Advertisements make persuasive cases for giving to international aid agencies. In Beyond Good Intentions, Tori Hogan offers a firsthand account of what such donations, as well as those from governments and businesses, actually provide. She recounts her enthusiastic entry into aid work in Africa as a young adult and how a Somali refugee youth pointedly stated, “A lot of aid workers come and go, but nothing changes,” before asking her, “Do you really think you have the answer to our problems?” Hogan traces how that honest question in a chance meeting redirected her life to “uncover how the ‘helping industry’ could be reformed.”
With degrees from Duke and Harvard and experience as a Fulbright Scholar, Hogan capably combines the theoretical with her on-the-ground experience. She has established herself as a global critic of the aid industry and has released a ten-part documentary on the topic. Beyond Good Intentions traces her return to the Somali refugee camp in Kenya after eight years to thank the student who had changed her life. It also covers two months of travels to other aid sites in Kenya, Rwanda, and Uganda, and her return to America. She tells the story in a quasi-journal style that immediately draws one into the events as they unfold.
Numerous failures of aid agencies are detailed, including instances of “waste, corruption, and distrust” and examples of poorly trained staff. She wonders why “the smell of dependency wafts in the air” at aid camps and why people are frequently treated without dignity. The difficulties of navigating funding fads, donor demands for recognition, and much more are all effectively explored as reasons for the dysfunction.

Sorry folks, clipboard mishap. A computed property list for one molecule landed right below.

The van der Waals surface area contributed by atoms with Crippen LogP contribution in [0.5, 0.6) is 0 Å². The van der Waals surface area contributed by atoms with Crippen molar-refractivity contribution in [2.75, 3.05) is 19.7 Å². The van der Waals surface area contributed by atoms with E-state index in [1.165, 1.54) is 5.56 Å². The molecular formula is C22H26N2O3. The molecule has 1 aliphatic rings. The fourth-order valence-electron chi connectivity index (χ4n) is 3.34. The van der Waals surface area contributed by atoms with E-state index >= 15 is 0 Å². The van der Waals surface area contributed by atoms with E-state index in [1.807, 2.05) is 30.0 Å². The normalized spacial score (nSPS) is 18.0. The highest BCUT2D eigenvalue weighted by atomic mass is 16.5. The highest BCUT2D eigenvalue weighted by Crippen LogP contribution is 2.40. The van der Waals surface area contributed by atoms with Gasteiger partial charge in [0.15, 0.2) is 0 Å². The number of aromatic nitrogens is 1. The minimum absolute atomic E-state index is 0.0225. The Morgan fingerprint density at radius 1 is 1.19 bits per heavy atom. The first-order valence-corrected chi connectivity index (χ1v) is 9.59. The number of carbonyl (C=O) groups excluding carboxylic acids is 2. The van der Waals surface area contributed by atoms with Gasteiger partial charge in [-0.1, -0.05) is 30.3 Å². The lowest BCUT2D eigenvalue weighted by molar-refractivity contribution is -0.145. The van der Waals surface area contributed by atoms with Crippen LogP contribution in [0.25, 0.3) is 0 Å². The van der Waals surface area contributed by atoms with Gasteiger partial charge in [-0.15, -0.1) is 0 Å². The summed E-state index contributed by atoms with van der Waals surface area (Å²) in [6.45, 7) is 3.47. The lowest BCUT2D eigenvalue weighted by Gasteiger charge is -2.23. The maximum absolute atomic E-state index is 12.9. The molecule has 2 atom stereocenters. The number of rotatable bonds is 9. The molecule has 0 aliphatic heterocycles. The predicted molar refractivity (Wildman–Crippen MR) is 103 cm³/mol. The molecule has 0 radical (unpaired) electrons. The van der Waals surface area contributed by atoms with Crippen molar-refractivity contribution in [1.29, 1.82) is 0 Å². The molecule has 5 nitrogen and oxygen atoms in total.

In Beyond Good Intentions, Hogan makes a compelling, personal case to the public and experts alike to rethink international aid. Conversations with volunteers, staff, and recipients reveal the human aspects of aid relief. Descriptions such as refugees “sitting idly under scavenged pieces of tarp, seemingly unsure if they’re waiting for something or nothing” portray the limbo to which aid agencies and governments relegate many individuals. Hogan’s inclusion of the struggles to make her romance work, a topic which at first seems out of place, develops into a brilliant parallel metaphor for international aid. By sharing success stories and advocating for social entrepreneurship, Hogan instills hope that “the tiny changes” can “all add up to a larger social shift.” Any who are involved in international aid or who donate to charities will benefit greatly from considering Hogan’s experiences and recommendations.
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